(CNN) — From the massive malls that line Bukit Bintang to the backstreet stalls of Petaling Street, Kuala Lumpur is a shopaholic's dream. But if you're in town for only a few days, deciding where to start can be rough.
Here's a look at the top 10 places to shop in Kuala Lumpur:
1. The Curve
It might be located way out in west KL, but The Curve beats many of its competitors with its indoor/outdoor layout, range of al fresco dining and pedestrianized walkways.
Add to the mix Kuala Lumpur's only Ikea, as well as an adjoining Tesco, and you have the most family-friendly mall in town.
This explains why it fills up on weekends with parents pushing strollers. But there's still ample room to shop.
2. Mid Valley Megamall
Inside the Mid Valley Megamall.
While it can't match Bukit Bintang malls for high-end luxury, Mid Valley is one of KL's most popular malls for its abundance of affordable shopping -- not to mention a huge array of stores and restaurants (430 and counting), 18-screen cineplex, large Metrojaya and Aeon department stores and exhibition center.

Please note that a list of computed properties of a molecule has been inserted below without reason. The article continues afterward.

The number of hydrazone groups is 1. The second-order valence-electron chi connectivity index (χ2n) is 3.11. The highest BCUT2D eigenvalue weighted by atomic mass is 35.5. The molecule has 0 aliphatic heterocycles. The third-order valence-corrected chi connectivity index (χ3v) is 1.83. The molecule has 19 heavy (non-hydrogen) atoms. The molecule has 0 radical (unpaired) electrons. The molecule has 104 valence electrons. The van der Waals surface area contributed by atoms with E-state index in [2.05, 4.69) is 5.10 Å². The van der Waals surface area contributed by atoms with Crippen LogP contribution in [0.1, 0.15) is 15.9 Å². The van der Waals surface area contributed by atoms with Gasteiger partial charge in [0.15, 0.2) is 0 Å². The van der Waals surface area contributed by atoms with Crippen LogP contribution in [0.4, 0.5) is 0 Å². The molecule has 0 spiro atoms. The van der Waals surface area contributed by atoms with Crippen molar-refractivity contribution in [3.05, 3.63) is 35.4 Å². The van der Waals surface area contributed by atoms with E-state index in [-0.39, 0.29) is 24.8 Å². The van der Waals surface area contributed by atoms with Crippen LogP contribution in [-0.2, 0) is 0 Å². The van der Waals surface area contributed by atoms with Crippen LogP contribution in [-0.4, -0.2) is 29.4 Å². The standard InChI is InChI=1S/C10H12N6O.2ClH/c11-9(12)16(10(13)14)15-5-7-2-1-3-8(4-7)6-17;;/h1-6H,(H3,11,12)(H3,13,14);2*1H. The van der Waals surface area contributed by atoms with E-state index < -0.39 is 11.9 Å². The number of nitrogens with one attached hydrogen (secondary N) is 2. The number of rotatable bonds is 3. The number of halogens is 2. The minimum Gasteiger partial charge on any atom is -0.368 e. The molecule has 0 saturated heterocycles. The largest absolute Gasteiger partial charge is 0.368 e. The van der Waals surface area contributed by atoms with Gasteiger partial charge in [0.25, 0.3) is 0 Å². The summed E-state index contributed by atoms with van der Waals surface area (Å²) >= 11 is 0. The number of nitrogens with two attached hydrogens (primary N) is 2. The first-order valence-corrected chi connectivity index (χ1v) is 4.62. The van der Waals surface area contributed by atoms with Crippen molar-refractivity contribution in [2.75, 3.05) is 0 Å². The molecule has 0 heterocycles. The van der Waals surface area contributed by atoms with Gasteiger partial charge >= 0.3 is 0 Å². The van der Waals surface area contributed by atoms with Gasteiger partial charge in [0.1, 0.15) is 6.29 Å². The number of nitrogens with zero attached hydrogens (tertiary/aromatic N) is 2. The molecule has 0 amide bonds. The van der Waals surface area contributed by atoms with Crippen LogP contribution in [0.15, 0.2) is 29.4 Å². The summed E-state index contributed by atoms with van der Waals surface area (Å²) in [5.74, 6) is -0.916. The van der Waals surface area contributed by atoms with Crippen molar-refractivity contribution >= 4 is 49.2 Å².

There are two food courts, but those in the know head to Oasis on the second floor, where the prices are cheap, and food more authentic. If you really need an upmarket fix, you can walk across the connecting passageway to The Gardens Mall.
3. Royal Selangor
Pewter goodies at Royal Selangor.
If you're into tin-based alloys -- and who isn't? -- Royal Selangor is the go-to joint for pewter in KL. A huge tankard -- with what appears to be foam overflowing from its brim -- stands at the entrance to the head office of Royal Selangor, one of Malaysia's most iconic companies.
At the KL visitor's center, you can learn how to make your own pewter dish at the School of Hard Knocks.
If you just want to explore, there are free guided tours that take you through the company's history (it was founded by young Chinese pewtersmith in 1885), the science behind making the alloy and a factory tour. Naturally, there's a gift shop for those who want to pick up a souvenir. This is a shopping list, after all.
4. Berjaya Times Square